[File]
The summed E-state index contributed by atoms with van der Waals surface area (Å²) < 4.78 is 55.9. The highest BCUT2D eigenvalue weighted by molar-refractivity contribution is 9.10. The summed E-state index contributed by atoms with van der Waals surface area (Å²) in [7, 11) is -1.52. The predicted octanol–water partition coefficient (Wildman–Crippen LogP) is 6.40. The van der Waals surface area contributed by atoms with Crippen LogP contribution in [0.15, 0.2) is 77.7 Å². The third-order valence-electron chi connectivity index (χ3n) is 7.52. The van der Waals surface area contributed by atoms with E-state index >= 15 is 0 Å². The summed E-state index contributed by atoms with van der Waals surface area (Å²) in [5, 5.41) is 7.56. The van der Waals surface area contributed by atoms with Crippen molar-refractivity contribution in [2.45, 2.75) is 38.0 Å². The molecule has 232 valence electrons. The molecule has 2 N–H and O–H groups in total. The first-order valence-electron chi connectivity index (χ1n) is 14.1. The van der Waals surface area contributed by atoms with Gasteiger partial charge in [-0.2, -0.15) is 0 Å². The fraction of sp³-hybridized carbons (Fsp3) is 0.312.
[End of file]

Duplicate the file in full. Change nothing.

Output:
The summed E-state index contributed by atoms with van der Waals surface area (Å²) < 4.78 is 55.9. The highest BCUT2D eigenvalue weighted by molar-refractivity contribution is 9.10. The summed E-state index contributed by atoms with van der Waals surface area (Å²) in [7, 11) is -1.52. The predicted octanol–water partition coefficient (Wildman–Crippen LogP) is 6.40. The van der Waals surface area contributed by atoms with Crippen LogP contribution in [0.15, 0.2) is 77.7 Å². The third-order valence-electron chi connectivity index (χ3n) is 7.52. The van der Waals surface area contributed by atoms with E-state index >= 15 is 0 Å². The summed E-state index contributed by atoms with van der Waals surface area (Å²) in [5, 5.41) is 7.56. The van der Waals surface area contributed by atoms with Crippen molar-refractivity contribution in [2.45, 2.75) is 38.0 Å². The molecule has 232 valence electrons. The molecule has 2 N–H and O–H groups in total. The first-order valence-electron chi connectivity index (χ1n) is 14.1. The van der Waals surface area contributed by atoms with Gasteiger partial charge in [-0.2, -0.15) is 0 Å². The fraction of sp³-hybridized carbons (Fsp3) is 0.312.